The other day I was talking to a colleague when he referenced how a teacher he supervises had been in a conundrum. Wanting to be innovative, that teacher had assigned a film project but did not have enough cameras for her students. My colleague had walked in and seen her angst, but then suggested that she ask if any students had a smartphone. Surprised that he would suggest this, she asked her class and several students raised their hands. My colleague then told her, “problem solved.”
I wish that more administrators were like my colleague. While I have been fortunate to work with schools that have been taking strides to update their technological infrastructure, my experience walking through many schools is unsettling. In an age where technological expertise is a select ticket to rapid employment and economic opportunity, our schools are rarely beacons of progress. As tech geeks like myself eagerly await the promise of the next round of iPads, schools are still hampered by draconian rules that ban smartphones and a teaching community that crawls rather than bounds toward technological integration.
“The essential question is not, ‘How busy are you?’ but ‘What are you busy at?’”
It’s probably safe to say that public education professionals in Oregon have never been so busy. They have larger class sizes, fewer staff to do more work due to budget cuts, a need to invest time in professional development to keep pace with changing technology in the field, and strong pressure to adopt fundamental changes to boost student achievement.
In a word, they are being expected to continuously improve at a time of historic cutbacks in education funding.
Needless to say, these are challenging times. But with the third year of Sisters School District’s CLASS grant under way, a significant culture change is evident. Teachers are operating less in silos, and collaborating across grades and school levels to close gaps in student knowledge. They are more open to being mentored and evaluated by peers, and see these evaluations as valuable tools for improving their instructional practices. Student achievement data is posted prominently in the District office and in all teacher lounges, and helps shape what goes on in classrooms.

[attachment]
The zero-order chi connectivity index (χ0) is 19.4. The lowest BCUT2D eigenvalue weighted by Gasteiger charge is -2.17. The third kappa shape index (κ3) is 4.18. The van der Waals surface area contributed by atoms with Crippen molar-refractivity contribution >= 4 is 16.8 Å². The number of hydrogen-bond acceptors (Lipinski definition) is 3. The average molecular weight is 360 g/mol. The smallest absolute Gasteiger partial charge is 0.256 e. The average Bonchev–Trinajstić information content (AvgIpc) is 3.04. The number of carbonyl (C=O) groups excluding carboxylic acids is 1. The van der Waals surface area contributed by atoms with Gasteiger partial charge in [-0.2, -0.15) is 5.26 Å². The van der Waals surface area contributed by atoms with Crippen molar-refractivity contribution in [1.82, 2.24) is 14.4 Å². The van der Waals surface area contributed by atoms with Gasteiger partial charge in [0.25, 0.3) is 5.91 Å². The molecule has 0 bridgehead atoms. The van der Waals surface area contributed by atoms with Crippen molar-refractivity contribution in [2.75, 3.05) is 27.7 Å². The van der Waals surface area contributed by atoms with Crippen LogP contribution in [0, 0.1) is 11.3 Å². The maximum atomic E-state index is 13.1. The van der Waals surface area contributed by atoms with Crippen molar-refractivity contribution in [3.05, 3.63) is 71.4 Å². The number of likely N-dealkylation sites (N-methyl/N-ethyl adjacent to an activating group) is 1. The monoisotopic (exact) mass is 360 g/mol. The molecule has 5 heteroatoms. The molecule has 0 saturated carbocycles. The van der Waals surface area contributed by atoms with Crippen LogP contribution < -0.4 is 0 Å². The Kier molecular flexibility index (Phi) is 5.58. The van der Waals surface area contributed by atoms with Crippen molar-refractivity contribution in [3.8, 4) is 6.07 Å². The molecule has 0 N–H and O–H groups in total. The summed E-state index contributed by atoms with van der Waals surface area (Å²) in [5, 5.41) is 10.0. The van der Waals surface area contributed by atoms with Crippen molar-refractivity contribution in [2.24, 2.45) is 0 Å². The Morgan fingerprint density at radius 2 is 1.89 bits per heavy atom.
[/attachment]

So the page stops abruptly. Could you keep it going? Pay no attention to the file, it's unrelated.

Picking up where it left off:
I may be revealing how much television I watch, but those K12.com Oregon Virtual Academy commercials are everywhere these days. Issues of school choice aside, their refrain of praises for online learning has me thinking more and more lately about the role of technology in education. How will new technologies help students’ learning? How will digital tools change the classroom? Will all these developments help create critical thinkers and global entrepreneurs (with “21st century skills”), or will they disconnect people from each other and create a generation of frenzied consumers of the overwhelming digital stream of information?
In our current ChalkBloggers poll, not one person has selected “Utilizing new technologies” as the most important element of classroom instruction. That’s a relief to me. I would never want a teacher to sacrifice real interactions (like providing constructive feedback and creating a positive and open learning environment, the two top answers) to let a computer do it for them. No one wants robotic teaching.
But certainly, lessons can be enhanced with new digital resources—and more and more, this and future generations of technology-steeped children will need to be reached with constructive interactive tools in the classroom. No one can completely shut off to new technologies and risk being left behind. The trick is finding a balance and carefully choosing the most effective tools that will enrich, not distract from, student learning.
But how to sort through the myriad options that seem to be growing and changing even faster everyday? It seems like a full-time job just to keep up. But I’ve found a few new online resources (of course) that look to do the work for you.